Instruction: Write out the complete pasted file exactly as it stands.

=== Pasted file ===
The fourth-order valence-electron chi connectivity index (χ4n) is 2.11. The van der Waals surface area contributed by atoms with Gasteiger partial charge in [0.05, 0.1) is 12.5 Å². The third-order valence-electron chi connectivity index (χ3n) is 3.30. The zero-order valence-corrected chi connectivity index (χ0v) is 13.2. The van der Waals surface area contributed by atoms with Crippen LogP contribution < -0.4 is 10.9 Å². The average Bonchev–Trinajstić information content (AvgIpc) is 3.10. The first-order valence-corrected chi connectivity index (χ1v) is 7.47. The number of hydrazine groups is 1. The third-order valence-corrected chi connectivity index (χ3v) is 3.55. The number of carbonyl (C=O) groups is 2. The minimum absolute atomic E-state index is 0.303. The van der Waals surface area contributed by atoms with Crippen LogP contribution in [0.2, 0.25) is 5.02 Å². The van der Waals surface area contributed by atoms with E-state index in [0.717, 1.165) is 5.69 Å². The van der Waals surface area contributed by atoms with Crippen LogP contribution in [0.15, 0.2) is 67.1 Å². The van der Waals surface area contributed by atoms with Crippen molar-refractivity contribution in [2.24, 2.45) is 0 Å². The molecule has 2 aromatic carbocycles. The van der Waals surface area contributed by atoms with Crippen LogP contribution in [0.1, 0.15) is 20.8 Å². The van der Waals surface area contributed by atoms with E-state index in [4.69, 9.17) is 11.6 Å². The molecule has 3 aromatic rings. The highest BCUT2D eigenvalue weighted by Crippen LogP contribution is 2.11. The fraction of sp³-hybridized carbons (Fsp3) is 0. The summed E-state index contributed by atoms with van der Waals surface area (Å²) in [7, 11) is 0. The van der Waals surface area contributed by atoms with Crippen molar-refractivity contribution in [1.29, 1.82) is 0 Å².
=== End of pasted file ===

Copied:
The fourth-order valence-electron chi connectivity index (χ4n) is 2.11. The van der Waals surface area contributed by atoms with Gasteiger partial charge in [0.05, 0.1) is 12.5 Å². The third-order valence-electron chi connectivity index (χ3n) is 3.30. The zero-order valence-corrected chi connectivity index (χ0v) is 13.2. The van der Waals surface area contributed by atoms with Crippen LogP contribution < -0.4 is 10.9 Å². The average Bonchev–Trinajstić information content (AvgIpc) is 3.10. The first-order valence-corrected chi connectivity index (χ1v) is 7.47. The number of hydrazine groups is 1. The third-order valence-corrected chi connectivity index (χ3v) is 3.55. The number of carbonyl (C=O) groups is 2. The minimum absolute atomic E-state index is 0.303. The van der Waals surface area contributed by atoms with Crippen LogP contribution in [0.2, 0.25) is 5.02 Å². The van der Waals surface area contributed by atoms with E-state index in [0.717, 1.165) is 5.69 Å². The van der Waals surface area contributed by atoms with Crippen LogP contribution in [0.15, 0.2) is 67.1 Å². The van der Waals surface area contributed by atoms with Crippen molar-refractivity contribution in [2.24, 2.45) is 0 Å². The molecule has 2 aromatic carbocycles. The van der Waals surface area contributed by atoms with Crippen LogP contribution in [0.1, 0.15) is 20.8 Å². The van der Waals surface area contributed by atoms with E-state index in [4.69, 9.17) is 11.6 Å². The molecule has 3 aromatic rings. The highest BCUT2D eigenvalue weighted by Crippen LogP contribution is 2.11. The fraction of sp³-hybridized carbons (Fsp3) is 0. The summed E-state index contributed by atoms with van der Waals surface area (Å²) in [7, 11) is 0. The van der Waals surface area contributed by atoms with Crippen molar-refractivity contribution in [1.29, 1.82) is 0 Å².